We got here to Grand Marina the day after Xmas, which was spent making the passage from Noyo River (micro-anchorage) to Sausalito. After anchoring at Sausalito the Anchor winch decided it was bored and began to retrive the anchor on its own volition. We had a mad dash to find and pull the 200 Amp fuse link to turn it off..!! It then went on the list of things that had "fallen over" (and couldn't get up). We had xmas dinner of 6 Dungeness crabs that Laura had scored on departure from Noyo. The last of the crab was transformed into Crab Bisque here in Alameda- was quite a treat!!

Here at Grand the team have cleared most of the list of work items. I worked on Georgina and found a couple of overlapping problems that made diagnosis difficult. I think it is now fixed and we will seatrial her in the next couple of days. We have almost completed installation of a new fancy Raymarine autopilot "george" and we will also seatrial him as well as Georgina.

This will give us two working A/P's and I hope we can now steer in the next Abigail without making donuts...

The anchor winch is now serviced and fixed. HAd a bad switch and it took a lot of heaving to break it down for repair. It is a 3,000 lb pull winch and is pretty stout. It has worked flawlessly since Hawaii in 1989. The new watermaker RO membrane is fine but the HP pump refused to pressurise so we spun some wrenches and yanked the poppet valves. They were siezed, so we tapped them and voila the pump then pressurised Ok and we got RO water. The diverter valve then refused to budge, so we fedexed in a replacement and hope we will now have lots of fresh water...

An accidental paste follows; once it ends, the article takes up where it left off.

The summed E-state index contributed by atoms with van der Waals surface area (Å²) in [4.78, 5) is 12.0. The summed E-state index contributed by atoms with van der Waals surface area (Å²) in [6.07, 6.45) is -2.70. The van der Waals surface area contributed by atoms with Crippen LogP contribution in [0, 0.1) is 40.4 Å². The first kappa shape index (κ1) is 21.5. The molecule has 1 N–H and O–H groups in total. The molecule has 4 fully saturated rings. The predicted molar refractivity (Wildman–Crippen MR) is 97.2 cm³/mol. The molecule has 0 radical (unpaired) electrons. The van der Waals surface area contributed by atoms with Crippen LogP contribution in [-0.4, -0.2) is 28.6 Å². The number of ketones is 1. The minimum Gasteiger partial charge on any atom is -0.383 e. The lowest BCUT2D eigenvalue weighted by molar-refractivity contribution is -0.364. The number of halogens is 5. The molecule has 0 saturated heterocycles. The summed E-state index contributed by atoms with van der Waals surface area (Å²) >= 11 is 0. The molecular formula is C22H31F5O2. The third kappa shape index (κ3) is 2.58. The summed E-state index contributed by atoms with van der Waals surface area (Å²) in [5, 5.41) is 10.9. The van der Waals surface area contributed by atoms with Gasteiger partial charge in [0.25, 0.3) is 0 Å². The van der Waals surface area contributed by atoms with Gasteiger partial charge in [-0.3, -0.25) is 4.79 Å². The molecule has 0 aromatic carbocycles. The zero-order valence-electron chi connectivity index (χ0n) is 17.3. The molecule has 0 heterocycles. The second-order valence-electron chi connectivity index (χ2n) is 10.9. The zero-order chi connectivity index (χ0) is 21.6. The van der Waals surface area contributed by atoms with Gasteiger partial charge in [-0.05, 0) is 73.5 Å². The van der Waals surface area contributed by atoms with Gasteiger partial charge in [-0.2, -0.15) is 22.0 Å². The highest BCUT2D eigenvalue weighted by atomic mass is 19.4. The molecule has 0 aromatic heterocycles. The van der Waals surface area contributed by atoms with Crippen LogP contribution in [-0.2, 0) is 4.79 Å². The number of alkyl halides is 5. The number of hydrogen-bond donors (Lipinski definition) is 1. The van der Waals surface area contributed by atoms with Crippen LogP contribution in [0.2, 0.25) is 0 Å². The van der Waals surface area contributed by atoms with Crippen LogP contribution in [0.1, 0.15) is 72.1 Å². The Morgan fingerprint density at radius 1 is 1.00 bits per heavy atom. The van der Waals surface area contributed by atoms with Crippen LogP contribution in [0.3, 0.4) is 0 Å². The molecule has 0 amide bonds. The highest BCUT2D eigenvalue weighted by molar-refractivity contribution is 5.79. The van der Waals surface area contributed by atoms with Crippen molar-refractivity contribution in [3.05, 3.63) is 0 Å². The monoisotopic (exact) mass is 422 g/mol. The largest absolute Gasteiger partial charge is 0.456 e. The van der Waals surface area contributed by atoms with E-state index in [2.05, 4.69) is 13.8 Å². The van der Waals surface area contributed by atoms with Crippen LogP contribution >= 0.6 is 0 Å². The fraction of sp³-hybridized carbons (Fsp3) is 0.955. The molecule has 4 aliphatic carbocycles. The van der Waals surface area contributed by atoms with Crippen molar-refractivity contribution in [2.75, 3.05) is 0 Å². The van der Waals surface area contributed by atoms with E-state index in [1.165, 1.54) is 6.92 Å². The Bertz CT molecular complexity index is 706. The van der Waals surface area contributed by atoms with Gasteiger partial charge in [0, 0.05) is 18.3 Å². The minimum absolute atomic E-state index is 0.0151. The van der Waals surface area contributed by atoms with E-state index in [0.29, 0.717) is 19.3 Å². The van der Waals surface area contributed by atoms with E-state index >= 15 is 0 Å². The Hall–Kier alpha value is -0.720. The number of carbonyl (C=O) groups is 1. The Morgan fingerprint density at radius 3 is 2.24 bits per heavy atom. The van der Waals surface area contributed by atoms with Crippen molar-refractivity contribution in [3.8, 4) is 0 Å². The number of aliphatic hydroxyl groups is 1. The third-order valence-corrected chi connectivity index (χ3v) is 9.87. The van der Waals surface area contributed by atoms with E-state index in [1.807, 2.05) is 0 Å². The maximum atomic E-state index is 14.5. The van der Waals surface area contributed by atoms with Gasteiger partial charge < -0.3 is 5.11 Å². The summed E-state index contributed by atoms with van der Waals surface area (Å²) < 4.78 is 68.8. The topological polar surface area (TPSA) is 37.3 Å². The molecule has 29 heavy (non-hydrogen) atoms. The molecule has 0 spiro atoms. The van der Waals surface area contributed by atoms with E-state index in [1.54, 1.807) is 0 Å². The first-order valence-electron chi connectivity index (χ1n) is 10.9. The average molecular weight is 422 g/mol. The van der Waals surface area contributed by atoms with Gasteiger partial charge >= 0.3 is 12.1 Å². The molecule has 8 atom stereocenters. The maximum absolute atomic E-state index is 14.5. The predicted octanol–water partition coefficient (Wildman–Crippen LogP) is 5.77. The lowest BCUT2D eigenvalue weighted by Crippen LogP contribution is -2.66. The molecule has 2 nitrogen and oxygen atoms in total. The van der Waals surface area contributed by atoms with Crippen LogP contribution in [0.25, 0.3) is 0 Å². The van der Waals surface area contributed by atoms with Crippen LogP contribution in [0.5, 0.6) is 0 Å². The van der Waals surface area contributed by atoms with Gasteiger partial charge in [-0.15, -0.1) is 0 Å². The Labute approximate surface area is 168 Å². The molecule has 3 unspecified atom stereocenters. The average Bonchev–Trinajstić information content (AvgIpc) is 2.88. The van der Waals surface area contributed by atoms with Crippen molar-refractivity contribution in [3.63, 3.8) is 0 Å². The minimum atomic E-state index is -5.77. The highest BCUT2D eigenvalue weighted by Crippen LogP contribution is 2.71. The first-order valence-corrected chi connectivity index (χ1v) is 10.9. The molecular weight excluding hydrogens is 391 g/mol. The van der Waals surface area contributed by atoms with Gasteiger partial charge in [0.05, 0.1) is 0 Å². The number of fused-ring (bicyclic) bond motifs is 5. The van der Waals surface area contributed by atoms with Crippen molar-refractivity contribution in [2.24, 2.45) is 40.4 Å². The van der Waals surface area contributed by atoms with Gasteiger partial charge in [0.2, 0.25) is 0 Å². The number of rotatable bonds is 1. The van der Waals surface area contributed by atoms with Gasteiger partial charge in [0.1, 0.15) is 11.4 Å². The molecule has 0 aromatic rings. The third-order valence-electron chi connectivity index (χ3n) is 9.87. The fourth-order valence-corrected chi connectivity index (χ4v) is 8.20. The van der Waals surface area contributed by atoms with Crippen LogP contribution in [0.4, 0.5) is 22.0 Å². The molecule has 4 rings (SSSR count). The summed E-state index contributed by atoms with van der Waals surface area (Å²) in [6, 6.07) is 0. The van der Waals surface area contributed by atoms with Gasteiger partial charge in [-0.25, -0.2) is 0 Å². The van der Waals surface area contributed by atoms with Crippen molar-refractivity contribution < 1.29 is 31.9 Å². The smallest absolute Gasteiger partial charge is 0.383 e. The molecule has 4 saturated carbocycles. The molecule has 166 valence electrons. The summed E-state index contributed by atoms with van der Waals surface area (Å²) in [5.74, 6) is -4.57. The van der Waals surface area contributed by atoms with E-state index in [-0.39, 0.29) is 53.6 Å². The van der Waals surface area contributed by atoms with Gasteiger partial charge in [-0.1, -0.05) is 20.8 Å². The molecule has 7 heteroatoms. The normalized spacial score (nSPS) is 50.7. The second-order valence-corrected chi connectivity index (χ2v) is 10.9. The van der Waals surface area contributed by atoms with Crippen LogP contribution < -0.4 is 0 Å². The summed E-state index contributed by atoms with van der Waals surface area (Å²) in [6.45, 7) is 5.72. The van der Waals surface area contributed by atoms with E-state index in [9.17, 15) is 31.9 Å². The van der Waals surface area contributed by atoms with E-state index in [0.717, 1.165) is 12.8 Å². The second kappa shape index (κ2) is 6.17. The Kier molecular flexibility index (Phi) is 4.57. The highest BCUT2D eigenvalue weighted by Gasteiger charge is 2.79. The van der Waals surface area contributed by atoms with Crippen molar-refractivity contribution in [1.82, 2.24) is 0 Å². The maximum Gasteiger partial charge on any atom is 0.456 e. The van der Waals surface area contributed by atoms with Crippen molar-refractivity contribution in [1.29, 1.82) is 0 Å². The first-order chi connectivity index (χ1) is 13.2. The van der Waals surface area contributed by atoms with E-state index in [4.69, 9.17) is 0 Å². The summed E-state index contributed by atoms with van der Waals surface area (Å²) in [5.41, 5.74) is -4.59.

Tom hugged the Starboard fwd head for awhile with some tools and found it bound up with "baby wipes", which cannot be processed by a MArine toilet...

Zana has almost fixed the Gazebo cover and will do some service on the Patio cover as well. At this rate we will have the boat ready to leave in a couple of days. We will probably depart Sunday when our rent expires, after loading more diesel.

More later


16:59:51 GMT
37° 47' 58" N
122° 17' 11" W

January 3, 2004

Happy New Year,

We got forecast Westerlies and Norwesterlies, so on the 2nd Jan we tanked up with Diesel and left Grand Marina for the sea. Had a bouncy ride over the SFO ship channel, and rang the bell a couple of times on 18 foot swells with breakers on top. That UK guy from Bournemouth (David) hoovered up all the spare food and seemed quite content to surf out to the Farralons with the Great Whites...Tom and Paul on the other hand made donations of their rented food to these verysharks..

Ran all nite on Georgina at about 200 deg true, and this AM were about 90nm . off Monterrey with lots of sailing room. Zana did some surfing in 35kt winds this AM. Now we have tacked to about120T to run with the NW winds down the CA coast. Great sailing with sun up and boat being driven now by George to get some experience with him. He holds very tight course, better than the venerable Georgina.

Hope to be in SDO in a couple of days if the sea and weather gods take pity on us wayward mariners... If we do meet Mrs Gale again we will be in excellent shape with 2 working AutoPilots.